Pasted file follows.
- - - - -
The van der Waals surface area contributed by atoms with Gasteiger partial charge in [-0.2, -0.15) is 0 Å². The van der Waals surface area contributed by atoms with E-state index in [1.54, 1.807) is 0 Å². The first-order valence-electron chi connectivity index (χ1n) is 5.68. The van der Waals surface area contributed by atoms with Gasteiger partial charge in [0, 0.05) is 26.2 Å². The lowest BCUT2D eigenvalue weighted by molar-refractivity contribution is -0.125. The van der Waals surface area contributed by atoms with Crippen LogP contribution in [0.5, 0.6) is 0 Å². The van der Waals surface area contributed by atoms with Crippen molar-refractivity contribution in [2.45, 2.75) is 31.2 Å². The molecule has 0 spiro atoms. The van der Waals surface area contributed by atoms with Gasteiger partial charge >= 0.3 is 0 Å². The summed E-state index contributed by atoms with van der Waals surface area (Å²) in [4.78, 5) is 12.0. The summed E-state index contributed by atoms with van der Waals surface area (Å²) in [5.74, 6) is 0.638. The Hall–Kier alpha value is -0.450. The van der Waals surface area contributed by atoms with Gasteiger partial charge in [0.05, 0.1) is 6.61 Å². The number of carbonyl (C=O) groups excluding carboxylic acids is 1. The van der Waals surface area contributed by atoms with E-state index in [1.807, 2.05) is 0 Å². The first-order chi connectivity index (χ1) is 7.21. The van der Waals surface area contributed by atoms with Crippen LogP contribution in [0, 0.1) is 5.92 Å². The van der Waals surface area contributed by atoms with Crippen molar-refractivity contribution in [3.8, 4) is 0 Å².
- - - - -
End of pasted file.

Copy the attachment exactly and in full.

The van der Waals surface area contributed by atoms with Gasteiger partial charge in [-0.2, -0.15) is 0 Å². The van der Waals surface area contributed by atoms with E-state index in [1.54, 1.807) is 0 Å². The first-order valence-electron chi connectivity index (χ1n) is 5.68. The van der Waals surface area contributed by atoms with Gasteiger partial charge in [0, 0.05) is 26.2 Å². The lowest BCUT2D eigenvalue weighted by molar-refractivity contribution is -0.125. The van der Waals surface area contributed by atoms with Crippen LogP contribution in [0.5, 0.6) is 0 Å². The van der Waals surface area contributed by atoms with Crippen molar-refractivity contribution in [2.45, 2.75) is 31.2 Å². The molecule has 0 spiro atoms. The van der Waals surface area contributed by atoms with Gasteiger partial charge >= 0.3 is 0 Å². The summed E-state index contributed by atoms with van der Waals surface area (Å²) in [4.78, 5) is 12.0. The summed E-state index contributed by atoms with van der Waals surface area (Å²) in [5.74, 6) is 0.638. The Hall–Kier alpha value is -0.450. The van der Waals surface area contributed by atoms with Gasteiger partial charge in [0.05, 0.1) is 6.61 Å². The number of carbonyl (C=O) groups excluding carboxylic acids is 1. The van der Waals surface area contributed by atoms with E-state index in [1.807, 2.05) is 0 Å². The first-order chi connectivity index (χ1) is 7.21. The van der Waals surface area contributed by atoms with Crippen LogP contribution in [0, 0.1) is 5.92 Å². The van der Waals surface area contributed by atoms with Crippen molar-refractivity contribution in [3.8, 4) is 0 Å².